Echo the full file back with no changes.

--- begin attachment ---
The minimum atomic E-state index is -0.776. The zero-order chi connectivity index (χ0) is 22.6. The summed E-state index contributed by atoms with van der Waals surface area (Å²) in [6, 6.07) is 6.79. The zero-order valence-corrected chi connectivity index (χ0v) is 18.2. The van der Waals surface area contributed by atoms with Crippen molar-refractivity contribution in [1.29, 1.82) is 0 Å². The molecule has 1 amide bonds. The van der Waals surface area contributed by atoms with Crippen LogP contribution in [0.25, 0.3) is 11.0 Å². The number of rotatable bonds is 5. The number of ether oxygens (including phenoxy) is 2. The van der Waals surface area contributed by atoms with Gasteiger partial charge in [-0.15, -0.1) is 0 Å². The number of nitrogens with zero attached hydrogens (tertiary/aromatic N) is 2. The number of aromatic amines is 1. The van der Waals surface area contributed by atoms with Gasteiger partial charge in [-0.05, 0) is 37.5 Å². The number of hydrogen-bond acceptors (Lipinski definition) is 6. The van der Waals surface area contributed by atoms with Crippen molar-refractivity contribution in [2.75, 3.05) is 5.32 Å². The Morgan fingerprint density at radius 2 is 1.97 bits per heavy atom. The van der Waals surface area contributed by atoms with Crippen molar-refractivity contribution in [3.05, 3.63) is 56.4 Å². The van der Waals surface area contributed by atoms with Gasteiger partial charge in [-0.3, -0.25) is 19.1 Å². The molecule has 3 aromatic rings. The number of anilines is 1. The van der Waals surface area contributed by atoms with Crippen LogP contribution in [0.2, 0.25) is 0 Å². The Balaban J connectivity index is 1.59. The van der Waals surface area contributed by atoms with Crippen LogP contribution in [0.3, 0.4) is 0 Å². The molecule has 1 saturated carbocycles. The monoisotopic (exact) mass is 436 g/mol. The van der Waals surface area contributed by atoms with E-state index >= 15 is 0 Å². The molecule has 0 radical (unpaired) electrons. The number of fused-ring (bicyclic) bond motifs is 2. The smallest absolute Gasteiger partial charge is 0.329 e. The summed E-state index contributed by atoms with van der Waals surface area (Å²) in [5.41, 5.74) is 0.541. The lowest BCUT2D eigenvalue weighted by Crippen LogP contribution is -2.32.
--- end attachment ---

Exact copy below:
The minimum atomic E-state index is -0.776. The zero-order chi connectivity index (χ0) is 22.6. The summed E-state index contributed by atoms with van der Waals surface area (Å²) in [6, 6.07) is 6.79. The zero-order valence-corrected chi connectivity index (χ0v) is 18.2. The van der Waals surface area contributed by atoms with Crippen molar-refractivity contribution in [1.29, 1.82) is 0 Å². The molecule has 1 amide bonds. The van der Waals surface area contributed by atoms with Crippen LogP contribution in [0.25, 0.3) is 11.0 Å². The number of rotatable bonds is 5. The number of ether oxygens (including phenoxy) is 2. The van der Waals surface area contributed by atoms with Gasteiger partial charge in [-0.15, -0.1) is 0 Å². The number of nitrogens with zero attached hydrogens (tertiary/aromatic N) is 2. The number of aromatic amines is 1. The van der Waals surface area contributed by atoms with Gasteiger partial charge in [-0.05, 0) is 37.5 Å². The number of hydrogen-bond acceptors (Lipinski definition) is 6. The van der Waals surface area contributed by atoms with Crippen molar-refractivity contribution in [2.75, 3.05) is 5.32 Å². The Morgan fingerprint density at radius 2 is 1.97 bits per heavy atom. The van der Waals surface area contributed by atoms with Crippen molar-refractivity contribution in [3.05, 3.63) is 56.4 Å². The van der Waals surface area contributed by atoms with Gasteiger partial charge in [-0.3, -0.25) is 19.1 Å². The molecule has 3 aromatic rings. The number of anilines is 1. The van der Waals surface area contributed by atoms with Crippen LogP contribution in [0.2, 0.25) is 0 Å². The Balaban J connectivity index is 1.59. The van der Waals surface area contributed by atoms with Crippen LogP contribution in [0.3, 0.4) is 0 Å². The molecule has 1 saturated carbocycles. The monoisotopic (exact) mass is 436 g/mol. The van der Waals surface area contributed by atoms with E-state index >= 15 is 0 Å². The molecule has 0 radical (unpaired) electrons. The number of fused-ring (bicyclic) bond motifs is 2. The smallest absolute Gasteiger partial charge is 0.329 e. The summed E-state index contributed by atoms with van der Waals surface area (Å²) in [5.41, 5.74) is 0.541. The lowest BCUT2D eigenvalue weighted by Crippen LogP contribution is -2.32.